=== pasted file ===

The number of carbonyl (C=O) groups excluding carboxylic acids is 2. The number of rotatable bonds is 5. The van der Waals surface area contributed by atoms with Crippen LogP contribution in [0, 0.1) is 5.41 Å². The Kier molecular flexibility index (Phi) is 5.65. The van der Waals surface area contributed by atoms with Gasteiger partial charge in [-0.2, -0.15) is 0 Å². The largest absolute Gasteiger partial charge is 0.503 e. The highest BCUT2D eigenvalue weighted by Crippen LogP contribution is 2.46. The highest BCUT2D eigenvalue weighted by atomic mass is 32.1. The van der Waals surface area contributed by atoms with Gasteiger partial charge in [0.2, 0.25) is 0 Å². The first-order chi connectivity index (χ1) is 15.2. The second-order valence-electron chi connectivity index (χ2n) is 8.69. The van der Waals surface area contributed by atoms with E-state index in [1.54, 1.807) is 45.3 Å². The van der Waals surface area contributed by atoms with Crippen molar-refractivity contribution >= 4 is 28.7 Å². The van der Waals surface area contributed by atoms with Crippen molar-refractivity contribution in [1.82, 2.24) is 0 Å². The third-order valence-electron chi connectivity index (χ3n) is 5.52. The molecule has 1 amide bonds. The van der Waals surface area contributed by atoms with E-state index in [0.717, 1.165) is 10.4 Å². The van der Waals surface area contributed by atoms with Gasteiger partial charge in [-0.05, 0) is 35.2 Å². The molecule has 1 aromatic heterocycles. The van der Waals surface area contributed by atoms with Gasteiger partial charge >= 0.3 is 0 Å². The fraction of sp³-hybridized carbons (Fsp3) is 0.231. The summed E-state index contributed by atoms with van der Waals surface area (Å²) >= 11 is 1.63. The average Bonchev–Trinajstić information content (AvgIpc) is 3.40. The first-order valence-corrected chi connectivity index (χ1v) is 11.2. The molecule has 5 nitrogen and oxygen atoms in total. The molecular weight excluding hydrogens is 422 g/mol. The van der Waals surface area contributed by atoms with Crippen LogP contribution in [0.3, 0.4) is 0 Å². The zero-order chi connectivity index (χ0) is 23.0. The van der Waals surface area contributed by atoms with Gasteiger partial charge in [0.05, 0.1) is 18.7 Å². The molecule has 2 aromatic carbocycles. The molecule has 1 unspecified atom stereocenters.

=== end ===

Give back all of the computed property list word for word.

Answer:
The number of carbonyl (C=O) groups excluding carboxylic acids is 2. The number of rotatable bonds is 5. The van der Waals surface area contributed by atoms with Crippen LogP contribution in [0, 0.1) is 5.41 Å². The Kier molecular flexibility index (Phi) is 5.65. The van der Waals surface area contributed by atoms with Gasteiger partial charge in [-0.2, -0.15) is 0 Å². The largest absolute Gasteiger partial charge is 0.503 e. The highest BCUT2D eigenvalue weighted by Crippen LogP contribution is 2.46. The highest BCUT2D eigenvalue weighted by atomic mass is 32.1. The van der Waals surface area contributed by atoms with Gasteiger partial charge in [0.2, 0.25) is 0 Å². The first-order chi connectivity index (χ1) is 15.2. The second-order valence-electron chi connectivity index (χ2n) is 8.69. The van der Waals surface area contributed by atoms with E-state index in [1.54, 1.807) is 45.3 Å². The van der Waals surface area contributed by atoms with Crippen molar-refractivity contribution >= 4 is 28.7 Å². The van der Waals surface area contributed by atoms with Crippen molar-refractivity contribution in [1.82, 2.24) is 0 Å². The third-order valence-electron chi connectivity index (χ3n) is 5.52. The molecule has 1 amide bonds. The van der Waals surface area contributed by atoms with E-state index in [0.717, 1.165) is 10.4 Å². The van der Waals surface area contributed by atoms with Gasteiger partial charge in [-0.05, 0) is 35.2 Å². The molecule has 1 aromatic heterocycles. The van der Waals surface area contributed by atoms with Gasteiger partial charge >= 0.3 is 0 Å². The fraction of sp³-hybridized carbons (Fsp3) is 0.231. The summed E-state index contributed by atoms with van der Waals surface area (Å²) >= 11 is 1.63. The average Bonchev–Trinajstić information content (AvgIpc) is 3.40. The first-order valence-corrected chi connectivity index (χ1v) is 11.2. The molecule has 5 nitrogen and oxygen atoms in total. The molecular weight excluding hydrogens is 422 g/mol. The van der Waals surface area contributed by atoms with Crippen LogP contribution in [0.3, 0.4) is 0 Å². The zero-order chi connectivity index (χ0) is 23.0. The van der Waals surface area contributed by atoms with Gasteiger partial charge in [0.05, 0.1) is 18.7 Å². The molecule has 2 aromatic carbocycles. The molecule has 1 unspecified atom stereocenters.